This content is part of a series.
Expressions of Love—You Love, or You Don’t
Series: What Can Love Do for You?
(Adapted from the book, Love is Not an Emotion—Learning to Love No Matter What)
Shanna D. Gregor
Most likely you didn’t start your day with a list of mistakes you wanted to make today. No. Failure to choose love often comes under the disguise of assisting someone. For example, trying to convince someone that your opinion is the opinion that is correct, or your way is the right way—the best way.
Have you ever corrected someone’s English in public? I have, and I had to ask for forgiveness—I embarrassed them, but not as much as I embarrassed myself. It didn’t matter that my “help” was correct according to Webster’s Dictionary. I could have severely damaged my relationship with them. Thankfully, they forgave me.
Early in our marriage my husband, Blaine would correct me in front of people—usually when I was telling a story. His personality wants you to be exact and not prolific in details of a story. I had a problem with exaggerating the details to make the story a little more creative and fun, but more often it was about a different perception—the way I saw it wasn’t exactly the way he thought it happened.
It’s very important to Blaine to get all the details right. If I left something out, he added it; if I misspoke—he redirected me. People lost interest in my story because his “interruption” (that I viewed as rude) became a major point of contention between us—often in front of the very people to whom we were talking. At times, it made things difficult in our marriage and our relationship with others. At first I wanted to pay him back, and I looked for an opportunity to fix his stories. When that didn’t work, I would just excuse myself from the entire conversation to sulk and let him finish the story.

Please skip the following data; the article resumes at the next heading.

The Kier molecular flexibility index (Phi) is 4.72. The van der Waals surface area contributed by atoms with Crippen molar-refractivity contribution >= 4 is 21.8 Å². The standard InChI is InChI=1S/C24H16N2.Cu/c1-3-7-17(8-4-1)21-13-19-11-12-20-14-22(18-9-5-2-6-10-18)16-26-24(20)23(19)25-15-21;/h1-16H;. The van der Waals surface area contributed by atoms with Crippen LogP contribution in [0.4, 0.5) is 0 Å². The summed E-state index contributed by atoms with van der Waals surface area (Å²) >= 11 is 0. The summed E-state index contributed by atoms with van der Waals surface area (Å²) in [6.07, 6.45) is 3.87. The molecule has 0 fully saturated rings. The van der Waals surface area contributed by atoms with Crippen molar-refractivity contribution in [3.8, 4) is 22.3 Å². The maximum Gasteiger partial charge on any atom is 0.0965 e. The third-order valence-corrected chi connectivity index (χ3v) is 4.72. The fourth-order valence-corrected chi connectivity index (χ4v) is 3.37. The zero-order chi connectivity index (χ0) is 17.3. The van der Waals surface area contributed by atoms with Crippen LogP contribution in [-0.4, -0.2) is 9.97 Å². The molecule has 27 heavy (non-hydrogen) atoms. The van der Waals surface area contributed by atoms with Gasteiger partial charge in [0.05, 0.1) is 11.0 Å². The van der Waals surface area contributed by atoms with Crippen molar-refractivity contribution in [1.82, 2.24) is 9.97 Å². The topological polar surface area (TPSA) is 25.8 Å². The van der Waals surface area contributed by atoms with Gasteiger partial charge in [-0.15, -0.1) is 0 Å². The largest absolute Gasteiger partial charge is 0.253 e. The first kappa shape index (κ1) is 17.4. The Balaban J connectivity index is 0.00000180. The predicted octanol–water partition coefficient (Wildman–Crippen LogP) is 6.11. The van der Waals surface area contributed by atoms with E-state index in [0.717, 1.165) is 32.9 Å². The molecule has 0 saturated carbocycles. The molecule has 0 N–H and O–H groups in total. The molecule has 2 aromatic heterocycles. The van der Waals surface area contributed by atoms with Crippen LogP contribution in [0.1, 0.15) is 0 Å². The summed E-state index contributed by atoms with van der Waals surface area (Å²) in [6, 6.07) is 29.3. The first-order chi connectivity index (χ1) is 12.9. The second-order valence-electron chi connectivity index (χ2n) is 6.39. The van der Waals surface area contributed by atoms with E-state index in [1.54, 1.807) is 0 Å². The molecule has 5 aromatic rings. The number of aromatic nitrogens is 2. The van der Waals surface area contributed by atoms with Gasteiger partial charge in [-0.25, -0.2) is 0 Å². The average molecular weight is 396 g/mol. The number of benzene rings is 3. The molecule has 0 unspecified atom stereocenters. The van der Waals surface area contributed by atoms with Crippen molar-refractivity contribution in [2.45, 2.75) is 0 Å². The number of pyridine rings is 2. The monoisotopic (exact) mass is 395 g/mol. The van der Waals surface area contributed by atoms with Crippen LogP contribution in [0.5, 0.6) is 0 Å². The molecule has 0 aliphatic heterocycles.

We had to move backwards, repair the damage to our relationship and then move forward with a decision to love by faith. I had to recognize why he did this, and understand where he was coming from. The truth and accuracy of something is very important to him, and he became more aware of the impact it had on me. Through love, I was able to see that my exaggeration was lying. It helped me grow in love for my husband and God. He began to see that sometimes we just had different perspectives in what was important to us in a story—the areas we chose to highlight.
Have you ever felt like you really hated someone? Like love—hate is also a decision—not an emotion. Although we may feel that we love someone more than another, it is really black and white. There is no gray—no in between. You choose love, or you don’t. You can’t be kind of pregnant, or kind of married—you are, or you aren’t. In the same respect you choose to live a lifestyle of l ...
There are 11612 characters in the full content. This excerpt only shows a 3000 character sample of the full content.